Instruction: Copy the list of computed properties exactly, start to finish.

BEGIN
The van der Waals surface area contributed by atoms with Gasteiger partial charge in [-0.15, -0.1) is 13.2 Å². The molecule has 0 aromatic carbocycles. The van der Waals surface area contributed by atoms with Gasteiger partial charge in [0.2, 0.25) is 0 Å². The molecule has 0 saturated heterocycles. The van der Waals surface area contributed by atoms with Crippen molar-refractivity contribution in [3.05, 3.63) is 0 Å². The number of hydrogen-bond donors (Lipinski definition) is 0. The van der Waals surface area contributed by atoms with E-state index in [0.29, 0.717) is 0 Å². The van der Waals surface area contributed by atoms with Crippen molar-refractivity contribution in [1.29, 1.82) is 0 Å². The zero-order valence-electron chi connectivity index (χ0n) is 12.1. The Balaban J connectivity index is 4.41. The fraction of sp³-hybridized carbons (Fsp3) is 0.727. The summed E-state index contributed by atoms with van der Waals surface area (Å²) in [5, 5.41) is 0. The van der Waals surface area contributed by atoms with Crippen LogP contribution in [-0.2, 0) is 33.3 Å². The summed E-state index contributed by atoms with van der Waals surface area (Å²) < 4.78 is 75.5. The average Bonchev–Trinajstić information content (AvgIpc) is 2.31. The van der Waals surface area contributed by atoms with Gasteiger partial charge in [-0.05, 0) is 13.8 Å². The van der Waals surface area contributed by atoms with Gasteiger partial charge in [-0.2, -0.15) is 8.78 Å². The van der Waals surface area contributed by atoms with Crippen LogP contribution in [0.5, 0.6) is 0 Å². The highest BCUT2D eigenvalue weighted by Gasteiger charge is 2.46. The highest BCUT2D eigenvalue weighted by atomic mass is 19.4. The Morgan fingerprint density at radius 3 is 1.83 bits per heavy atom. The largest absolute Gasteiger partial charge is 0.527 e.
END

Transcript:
The van der Waals surface area contributed by atoms with Gasteiger partial charge in [-0.15, -0.1) is 13.2 Å². The molecule has 0 aromatic carbocycles. The van der Waals surface area contributed by atoms with Gasteiger partial charge in [0.2, 0.25) is 0 Å². The molecule has 0 saturated heterocycles. The van der Waals surface area contributed by atoms with Crippen molar-refractivity contribution in [3.05, 3.63) is 0 Å². The number of hydrogen-bond donors (Lipinski definition) is 0. The van der Waals surface area contributed by atoms with E-state index in [0.29, 0.717) is 0 Å². The van der Waals surface area contributed by atoms with Crippen molar-refractivity contribution in [1.29, 1.82) is 0 Å². The zero-order valence-electron chi connectivity index (χ0n) is 12.1. The Balaban J connectivity index is 4.41. The fraction of sp³-hybridized carbons (Fsp3) is 0.727. The summed E-state index contributed by atoms with van der Waals surface area (Å²) in [5, 5.41) is 0. The van der Waals surface area contributed by atoms with Crippen LogP contribution in [-0.2, 0) is 33.3 Å². The summed E-state index contributed by atoms with van der Waals surface area (Å²) < 4.78 is 75.5. The average Bonchev–Trinajstić information content (AvgIpc) is 2.31. The van der Waals surface area contributed by atoms with Gasteiger partial charge in [-0.05, 0) is 13.8 Å². The van der Waals surface area contributed by atoms with Gasteiger partial charge in [-0.2, -0.15) is 8.78 Å². The van der Waals surface area contributed by atoms with Crippen LogP contribution in [0.5, 0.6) is 0 Å². The highest BCUT2D eigenvalue weighted by Gasteiger charge is 2.46. The highest BCUT2D eigenvalue weighted by atomic mass is 19.4. The Morgan fingerprint density at radius 3 is 1.83 bits per heavy atom. The largest absolute Gasteiger partial charge is 0.527 e.